Dysautonomia means dysregulation of the autonomic nervous system. The autonomic nervous system is the master regulator of organ function throughout the body. It is involved in the control of heart rate, blood pressure, temperature, respiration, digestion and other vital functions. Dysregulation of the autonomic nervous system can produce the apparent malfunction of the organs it regulates. For this reason, dysautonomia patients often present with numerous, seemingly unrelated maladies.
DINET provides information and personal stories on several types of dysautonomia, with a focus on the following:
Often more simply referred to as postural tachycardia syndrome, or POTS, this disorder is characterized by the body's inability to make the necessary adjustments to counteract gravity when standing up.
The defining symptom of POTS is an excessive heart rate increment upon standing. However, as you will discover, there are a multitude of other symptoms that often accompany this syndrome. As such, POTS can be a difficult disorder to detect and understand.
Our web site provides an overview of POTS and contains sections on symptoms, mechanisms, causes, tests, myths, links and research. There are also sections with information on what may help or hinder POTS patients. To read more about postural orthostatic tachycardia syndrome, click on the links under the POTS Place category in the Information Resources section of the navigation bar.
Sometimes referred to as neurally mediated syncope or vasovagal syncope, this disorder is characterized by an episodic fall in blood pressure and/or heart rate that results in fainting (Robertson, 2002). The disorder occurs intermittently, with patients sometimes reporting good health between episodes.
Our web site provides general information on NCS, and also explores its symptoms, mechanisms, diagnosis and treatment. A page full of links to other neurocardiogenic syncope resources on the Internet is included as well. To read more about neurocardiogenic syncope, click on the links under the NCS category in the Information Resources section of the navigation bar.
A degenerative disease of the peripheral nervous system characterized by a marked fall in blood pressure upon standing (orthostatic hypotension). The orthostatic hypotension leads to symptoms associated with cerebral hypoperfusion, such as dizziness, fainting, visual disturbances and neck pain (Mathias, Mallipeddi & Bleasdale-Barr, 1999). Other symptoms such as chest pain, fatigue and sexual dysfunction may also occur. Symptoms are worse when standing and are sometimes relieved by sitting or lying flat.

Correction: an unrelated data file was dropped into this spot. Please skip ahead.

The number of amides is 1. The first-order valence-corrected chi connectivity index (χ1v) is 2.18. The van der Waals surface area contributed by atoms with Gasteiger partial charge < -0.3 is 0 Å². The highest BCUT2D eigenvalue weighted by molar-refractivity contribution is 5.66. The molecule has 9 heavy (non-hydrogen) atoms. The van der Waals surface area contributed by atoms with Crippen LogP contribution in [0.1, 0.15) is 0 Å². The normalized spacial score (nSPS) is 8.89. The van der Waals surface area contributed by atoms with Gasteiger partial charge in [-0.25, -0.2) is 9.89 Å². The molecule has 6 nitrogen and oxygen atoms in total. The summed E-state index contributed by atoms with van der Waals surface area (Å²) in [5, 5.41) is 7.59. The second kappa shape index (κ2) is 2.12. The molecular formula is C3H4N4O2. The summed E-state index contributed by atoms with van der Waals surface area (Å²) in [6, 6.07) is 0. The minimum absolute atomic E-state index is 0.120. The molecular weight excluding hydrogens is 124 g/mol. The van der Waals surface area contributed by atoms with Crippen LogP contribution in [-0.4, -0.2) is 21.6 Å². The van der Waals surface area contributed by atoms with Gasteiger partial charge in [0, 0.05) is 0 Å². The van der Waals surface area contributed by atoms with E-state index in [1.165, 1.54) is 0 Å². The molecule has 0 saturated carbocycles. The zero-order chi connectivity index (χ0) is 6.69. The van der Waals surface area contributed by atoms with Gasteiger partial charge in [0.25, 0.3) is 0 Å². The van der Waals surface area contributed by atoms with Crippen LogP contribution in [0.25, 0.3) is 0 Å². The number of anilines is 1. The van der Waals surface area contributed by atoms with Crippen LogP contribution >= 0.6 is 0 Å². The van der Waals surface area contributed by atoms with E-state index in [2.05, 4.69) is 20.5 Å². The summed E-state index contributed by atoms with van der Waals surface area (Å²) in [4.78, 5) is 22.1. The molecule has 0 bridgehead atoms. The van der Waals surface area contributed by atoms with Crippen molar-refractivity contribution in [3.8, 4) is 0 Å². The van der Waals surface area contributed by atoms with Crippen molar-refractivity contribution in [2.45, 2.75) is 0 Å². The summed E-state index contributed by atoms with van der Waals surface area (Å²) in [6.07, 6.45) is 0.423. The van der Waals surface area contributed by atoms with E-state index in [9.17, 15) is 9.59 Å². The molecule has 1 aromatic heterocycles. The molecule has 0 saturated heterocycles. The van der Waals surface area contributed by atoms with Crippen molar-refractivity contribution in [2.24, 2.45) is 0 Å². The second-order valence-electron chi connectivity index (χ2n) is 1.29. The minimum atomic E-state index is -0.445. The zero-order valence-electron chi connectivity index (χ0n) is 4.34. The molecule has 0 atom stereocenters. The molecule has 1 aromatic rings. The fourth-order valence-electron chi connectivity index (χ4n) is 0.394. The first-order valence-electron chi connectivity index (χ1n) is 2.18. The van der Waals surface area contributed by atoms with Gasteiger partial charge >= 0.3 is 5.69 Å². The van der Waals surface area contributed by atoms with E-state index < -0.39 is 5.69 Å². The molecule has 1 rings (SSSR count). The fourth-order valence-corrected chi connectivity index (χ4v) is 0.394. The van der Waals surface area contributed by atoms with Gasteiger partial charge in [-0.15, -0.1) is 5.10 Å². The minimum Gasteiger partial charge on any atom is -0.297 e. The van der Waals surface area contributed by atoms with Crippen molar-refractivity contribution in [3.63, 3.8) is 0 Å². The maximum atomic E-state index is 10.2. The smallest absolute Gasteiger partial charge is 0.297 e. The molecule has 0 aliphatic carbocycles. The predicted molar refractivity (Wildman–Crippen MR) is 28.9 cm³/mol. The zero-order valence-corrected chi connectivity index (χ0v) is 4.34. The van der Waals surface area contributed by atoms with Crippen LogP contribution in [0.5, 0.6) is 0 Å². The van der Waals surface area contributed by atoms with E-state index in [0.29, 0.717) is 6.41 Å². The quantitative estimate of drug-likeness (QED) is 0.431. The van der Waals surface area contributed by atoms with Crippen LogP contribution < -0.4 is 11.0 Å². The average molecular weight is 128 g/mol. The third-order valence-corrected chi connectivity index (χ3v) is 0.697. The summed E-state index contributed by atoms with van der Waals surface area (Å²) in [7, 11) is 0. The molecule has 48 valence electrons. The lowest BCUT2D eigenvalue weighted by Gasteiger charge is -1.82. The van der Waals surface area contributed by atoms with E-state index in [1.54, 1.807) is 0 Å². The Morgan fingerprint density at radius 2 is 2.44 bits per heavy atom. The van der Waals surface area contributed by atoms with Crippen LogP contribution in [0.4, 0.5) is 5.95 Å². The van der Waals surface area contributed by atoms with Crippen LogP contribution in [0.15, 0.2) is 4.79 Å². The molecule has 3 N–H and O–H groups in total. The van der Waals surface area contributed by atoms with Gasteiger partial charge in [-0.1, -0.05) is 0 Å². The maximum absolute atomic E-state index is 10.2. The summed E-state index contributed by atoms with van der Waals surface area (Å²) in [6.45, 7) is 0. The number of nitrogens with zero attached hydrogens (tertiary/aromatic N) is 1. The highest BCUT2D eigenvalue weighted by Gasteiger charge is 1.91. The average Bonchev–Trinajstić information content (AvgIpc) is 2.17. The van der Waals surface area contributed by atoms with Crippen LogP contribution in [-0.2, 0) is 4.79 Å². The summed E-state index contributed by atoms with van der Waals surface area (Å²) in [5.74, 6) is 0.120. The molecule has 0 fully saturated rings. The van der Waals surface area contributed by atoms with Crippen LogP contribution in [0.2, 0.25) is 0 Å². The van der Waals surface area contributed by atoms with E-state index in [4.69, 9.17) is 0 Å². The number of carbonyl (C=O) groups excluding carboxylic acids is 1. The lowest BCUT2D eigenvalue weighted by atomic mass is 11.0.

Our web site provides a page full of links to pure autonomic failure resources on the Internet.
A degenerative disease of the central nervous system, MSA usually becomes apparent when one is in their fifties or sixties. Genitourinary dysfunction, impotence, headache, neck pain, dimming of vision, frequent yawning, orthostatic hypotension, gait disorder, sleep disorders and hoarseness may occur with multiple system atrophy (Polinsky, 1996). Loss of sweating, rectal incontinence, iris atrophy, external ocular palsies (paralysis of eye muscles), rigidity, tremor, fasciculations and wasting of distal muscles may also occur (Rehman, 2001).
Loss of balance, difficulty moving, loss of fine motor skills, muscle aches and pains, changes (decline) in facial expressions, difficulty chewing or swallowing and a mild decline in intellectual function are among other symptoms patients may experience. (MEDLINEPlus, 2003, Multiple System Atrophy).
MSA is a fatal illness, and patients usually die within ten years of onset.
Our website provides a page full of links to multiple system atrophy resources on the Internet.
1. Mathias, C. J., Mallipeddi, R. and Bleasdale-Barr, K. (1999). Symptoms associated with orthostatic hypotension in pure autonomic failure and multiple system atrophy. Journal of Neurology, 246, (10), 893-898.
2. MEDLINEPlus Heath Information. (2003). Multiple System Atrophy. Retrieved September 8, 2003 from: http://www.nlm.nih.gov/medlineplus/ency/article/000757.htm
3. Polinsky, R. J. (1996). Multiple system atrophy and Shy-Drager syndrome. In Robertson, P. A. Low & R. J. Polinsky (Eds.), Primer on the autonomic nervous system (p. 222). San Diego, CA: Academic Press.
4. Rehman H. U. (2001). Multiple system atrophy. Postgraduate Medical Journal. 77, (908), 379-382.
5. Robertson, D. (2002, July). Drug therapy. National Dysautonomia Research Foundation Patient Conference. Washington, D.C.